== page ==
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Tributaries of Lake Huron

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Offside (association football)

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Offside (association football)

A Linesman signals for offside by raising his flag Offside is one of the laws of association football, codified in Law 11 of the Laws of the Game. The law states that a player is in an offside position if any of their body parts except the hands and arms is in the opponents' half of the pitch and closer to the opponents' goal line than both the ball and the second-last opponent (the last opponent is usually but not necessarily the goalkeeper).[1] Being in an offside position is not an offence in itself, but a player so positioned when the ball is played forward by a teammate will commit the offside offence if they become "involved in active play", which includes receiving the ball. Significance Being in an offside position is not an offence in itself; a player who was in an offside position at the moment the ball last touched, or was played, by a teammate, must then become involved in active play in the opinion of the referee, in order for an offence to occur. When the offside offence occurs, the referee ...more...

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Computer

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Computer

A computer is a device that can be instructed to carry out sequences of arithmetic or logical operations automatically via computer programming. Modern computers have the ability to follow generalized sets of operations, called programs. These programs enable computers to perform an extremely wide range of tasks. Computers are used as control systems for a wide variety of industrial and consumer devices. This includes simple special purpose devices like microwave ovens and remote controls, factory devices such as industrial robots and computer-aided design, and also general purpose devices like personal computers and mobile devices such as smartphones. Early computers were only conceived as calculating devices. Since ancient times, simple manual devices like the abacus aided people in doing calculations. Early in the Industrial Revolution, some mechanical devices were built to automate long tedious tasks, such as guiding patterns for looms. More sophisticated electrical machines did specialized analog calcu ...more...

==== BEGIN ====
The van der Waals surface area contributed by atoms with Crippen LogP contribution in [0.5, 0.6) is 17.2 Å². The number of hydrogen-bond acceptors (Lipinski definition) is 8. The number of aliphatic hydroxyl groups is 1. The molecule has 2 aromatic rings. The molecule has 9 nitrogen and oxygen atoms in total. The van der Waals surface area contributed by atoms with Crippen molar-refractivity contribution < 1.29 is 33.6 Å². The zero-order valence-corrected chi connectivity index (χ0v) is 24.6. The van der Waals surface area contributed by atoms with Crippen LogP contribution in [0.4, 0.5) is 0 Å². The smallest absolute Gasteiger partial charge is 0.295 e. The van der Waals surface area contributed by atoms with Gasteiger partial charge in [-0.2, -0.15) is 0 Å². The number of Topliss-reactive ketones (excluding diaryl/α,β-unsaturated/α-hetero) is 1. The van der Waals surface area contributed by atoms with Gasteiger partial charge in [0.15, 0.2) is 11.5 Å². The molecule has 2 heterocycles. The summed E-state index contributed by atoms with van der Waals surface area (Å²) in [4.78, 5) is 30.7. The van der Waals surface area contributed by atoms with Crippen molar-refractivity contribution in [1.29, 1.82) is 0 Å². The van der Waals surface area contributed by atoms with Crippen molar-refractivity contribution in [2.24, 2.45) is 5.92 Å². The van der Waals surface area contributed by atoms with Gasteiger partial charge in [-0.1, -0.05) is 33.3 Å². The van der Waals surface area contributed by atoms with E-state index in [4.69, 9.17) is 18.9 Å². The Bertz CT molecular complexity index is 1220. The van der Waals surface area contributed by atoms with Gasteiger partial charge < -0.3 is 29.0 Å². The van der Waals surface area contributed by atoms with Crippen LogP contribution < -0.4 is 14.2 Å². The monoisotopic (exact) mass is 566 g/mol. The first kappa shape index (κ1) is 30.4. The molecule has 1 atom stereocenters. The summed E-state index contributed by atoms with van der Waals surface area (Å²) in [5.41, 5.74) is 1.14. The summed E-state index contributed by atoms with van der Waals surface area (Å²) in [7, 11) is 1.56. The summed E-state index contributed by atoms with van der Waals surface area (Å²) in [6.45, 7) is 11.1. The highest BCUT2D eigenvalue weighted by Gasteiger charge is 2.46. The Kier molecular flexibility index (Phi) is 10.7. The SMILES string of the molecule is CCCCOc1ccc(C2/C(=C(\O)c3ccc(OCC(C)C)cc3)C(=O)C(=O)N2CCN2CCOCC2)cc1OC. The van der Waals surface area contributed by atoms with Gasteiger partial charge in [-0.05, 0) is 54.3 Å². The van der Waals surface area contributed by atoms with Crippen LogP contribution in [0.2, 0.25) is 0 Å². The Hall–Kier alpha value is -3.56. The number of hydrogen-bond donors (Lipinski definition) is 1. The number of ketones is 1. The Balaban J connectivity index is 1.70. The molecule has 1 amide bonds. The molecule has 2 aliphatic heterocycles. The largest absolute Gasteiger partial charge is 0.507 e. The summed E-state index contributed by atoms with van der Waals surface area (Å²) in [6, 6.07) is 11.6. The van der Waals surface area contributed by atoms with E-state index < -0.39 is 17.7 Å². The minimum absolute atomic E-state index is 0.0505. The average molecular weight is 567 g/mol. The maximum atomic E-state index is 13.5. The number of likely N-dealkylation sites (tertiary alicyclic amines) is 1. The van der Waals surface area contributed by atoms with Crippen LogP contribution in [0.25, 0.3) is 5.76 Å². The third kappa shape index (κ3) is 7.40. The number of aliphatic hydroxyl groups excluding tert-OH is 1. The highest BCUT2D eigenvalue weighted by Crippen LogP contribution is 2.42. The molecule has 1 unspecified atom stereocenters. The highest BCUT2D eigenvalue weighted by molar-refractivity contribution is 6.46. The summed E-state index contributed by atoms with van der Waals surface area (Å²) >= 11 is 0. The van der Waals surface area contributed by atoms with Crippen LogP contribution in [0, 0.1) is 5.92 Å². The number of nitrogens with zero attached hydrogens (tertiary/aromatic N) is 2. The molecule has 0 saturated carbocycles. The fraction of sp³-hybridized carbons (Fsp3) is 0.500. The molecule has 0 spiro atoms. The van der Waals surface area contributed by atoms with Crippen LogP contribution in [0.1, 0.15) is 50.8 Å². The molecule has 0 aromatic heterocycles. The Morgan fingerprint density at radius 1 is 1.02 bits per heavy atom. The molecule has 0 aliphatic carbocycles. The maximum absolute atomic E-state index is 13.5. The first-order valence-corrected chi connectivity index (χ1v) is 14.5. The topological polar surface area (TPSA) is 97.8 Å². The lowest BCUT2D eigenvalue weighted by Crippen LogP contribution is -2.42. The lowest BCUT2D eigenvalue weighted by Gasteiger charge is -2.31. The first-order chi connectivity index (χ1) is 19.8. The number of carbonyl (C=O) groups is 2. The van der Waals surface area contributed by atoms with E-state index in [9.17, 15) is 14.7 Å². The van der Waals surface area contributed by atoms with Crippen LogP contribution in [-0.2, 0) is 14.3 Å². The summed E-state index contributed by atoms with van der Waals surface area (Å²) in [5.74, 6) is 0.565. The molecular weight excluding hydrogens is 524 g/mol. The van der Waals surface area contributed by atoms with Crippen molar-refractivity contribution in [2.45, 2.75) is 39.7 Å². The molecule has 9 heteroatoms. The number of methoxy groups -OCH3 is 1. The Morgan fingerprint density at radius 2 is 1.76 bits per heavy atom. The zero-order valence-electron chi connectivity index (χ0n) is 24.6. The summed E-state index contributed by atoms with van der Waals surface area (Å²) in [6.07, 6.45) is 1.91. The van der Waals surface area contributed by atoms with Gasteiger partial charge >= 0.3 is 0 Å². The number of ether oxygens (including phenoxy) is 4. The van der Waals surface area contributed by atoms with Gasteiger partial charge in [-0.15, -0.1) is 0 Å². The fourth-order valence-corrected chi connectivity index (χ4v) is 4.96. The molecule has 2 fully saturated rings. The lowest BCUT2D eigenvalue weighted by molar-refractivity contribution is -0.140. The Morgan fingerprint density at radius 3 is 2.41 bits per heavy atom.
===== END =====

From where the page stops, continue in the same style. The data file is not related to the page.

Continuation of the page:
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* IT chronicle *

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Mauna Loa

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Mauna Loa

Mauna Loa ( or ; Hawaiian: ; English: Long Mountain[3]) is one of five volcanoes that form the Island of Hawaii in the U.S. state of Hawaiʻi in the Pacific Ocean. The largest subaerial volcano in both mass and volume, Mauna Loa has historically been considered the largest volcano on Earth, dwarfed only by Tamu Massif. It is an active shield volcano with relatively gentle slopes, with a volume estimated at approximately 18,000 cubic miles (75,000 km3),[4] although its peak is about 120 feet (37 m) lower than that of its neighbor, Mauna Kea. Lava eruptions from Mauna Loa are silica-poor and very fluid, and they tend to be non-explosive. Mauna Loa has probably been erupting for at least 700,000 years, and may have emerged above sea level about 400,000 years ago. The oldest-known dated rocks are not older than 200,000 years.[5] The volcano's magma comes from the Hawaii hotspot, which has been responsible for the creation of the Hawaiian island chain over tens of millions of years. The slow drift of the Pacific P ...more...

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Extreme points of Earth